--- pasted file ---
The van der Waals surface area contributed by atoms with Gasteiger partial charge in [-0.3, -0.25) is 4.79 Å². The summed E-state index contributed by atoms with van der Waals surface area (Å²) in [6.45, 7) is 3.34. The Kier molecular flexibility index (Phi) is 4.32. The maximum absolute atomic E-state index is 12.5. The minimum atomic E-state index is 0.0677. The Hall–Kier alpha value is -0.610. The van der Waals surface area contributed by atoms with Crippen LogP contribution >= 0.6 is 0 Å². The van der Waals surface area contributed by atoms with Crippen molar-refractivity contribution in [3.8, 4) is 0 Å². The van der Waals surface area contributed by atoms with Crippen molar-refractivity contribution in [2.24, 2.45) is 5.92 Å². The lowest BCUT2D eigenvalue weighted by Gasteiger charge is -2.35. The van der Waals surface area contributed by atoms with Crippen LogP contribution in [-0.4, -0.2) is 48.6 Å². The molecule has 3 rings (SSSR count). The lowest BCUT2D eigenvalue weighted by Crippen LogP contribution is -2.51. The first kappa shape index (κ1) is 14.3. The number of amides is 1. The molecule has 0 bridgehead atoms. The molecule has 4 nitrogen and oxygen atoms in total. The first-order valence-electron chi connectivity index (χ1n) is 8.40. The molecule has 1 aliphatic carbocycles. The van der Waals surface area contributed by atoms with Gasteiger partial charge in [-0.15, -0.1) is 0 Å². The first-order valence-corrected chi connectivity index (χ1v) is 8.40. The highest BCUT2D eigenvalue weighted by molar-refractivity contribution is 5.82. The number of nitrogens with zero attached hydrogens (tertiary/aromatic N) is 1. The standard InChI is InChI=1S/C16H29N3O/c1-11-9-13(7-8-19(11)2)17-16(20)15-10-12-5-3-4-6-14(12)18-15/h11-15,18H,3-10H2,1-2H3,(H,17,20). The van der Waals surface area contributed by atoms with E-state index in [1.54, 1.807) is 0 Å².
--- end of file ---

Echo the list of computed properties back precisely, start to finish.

The van der Waals surface area contributed by atoms with Gasteiger partial charge in [-0.3, -0.25) is 4.79 Å². The summed E-state index contributed by atoms with van der Waals surface area (Å²) in [6.45, 7) is 3.34. The Kier molecular flexibility index (Phi) is 4.32. The maximum absolute atomic E-state index is 12.5. The minimum atomic E-state index is 0.0677. The Hall–Kier alpha value is -0.610. The van der Waals surface area contributed by atoms with Crippen LogP contribution >= 0.6 is 0 Å². The van der Waals surface area contributed by atoms with Crippen molar-refractivity contribution in [3.8, 4) is 0 Å². The van der Waals surface area contributed by atoms with Crippen molar-refractivity contribution in [2.24, 2.45) is 5.92 Å². The lowest BCUT2D eigenvalue weighted by Gasteiger charge is -2.35. The van der Waals surface area contributed by atoms with Crippen LogP contribution in [-0.4, -0.2) is 48.6 Å². The molecule has 3 rings (SSSR count). The lowest BCUT2D eigenvalue weighted by Crippen LogP contribution is -2.51. The first kappa shape index (κ1) is 14.3. The number of amides is 1. The molecule has 0 bridgehead atoms. The molecule has 4 nitrogen and oxygen atoms in total. The first-order valence-electron chi connectivity index (χ1n) is 8.40. The molecule has 1 aliphatic carbocycles. The van der Waals surface area contributed by atoms with Gasteiger partial charge in [-0.15, -0.1) is 0 Å². The first-order valence-corrected chi connectivity index (χ1v) is 8.40. The highest BCUT2D eigenvalue weighted by molar-refractivity contribution is 5.82. The number of nitrogens with zero attached hydrogens (tertiary/aromatic N) is 1. The standard InChI is InChI=1S/C16H29N3O/c1-11-9-13(7-8-19(11)2)17-16(20)15-10-12-5-3-4-6-14(12)18-15/h11-15,18H,3-10H2,1-2H3,(H,17,20). The van der Waals surface area contributed by atoms with E-state index in [1.54, 1.807) is 0 Å².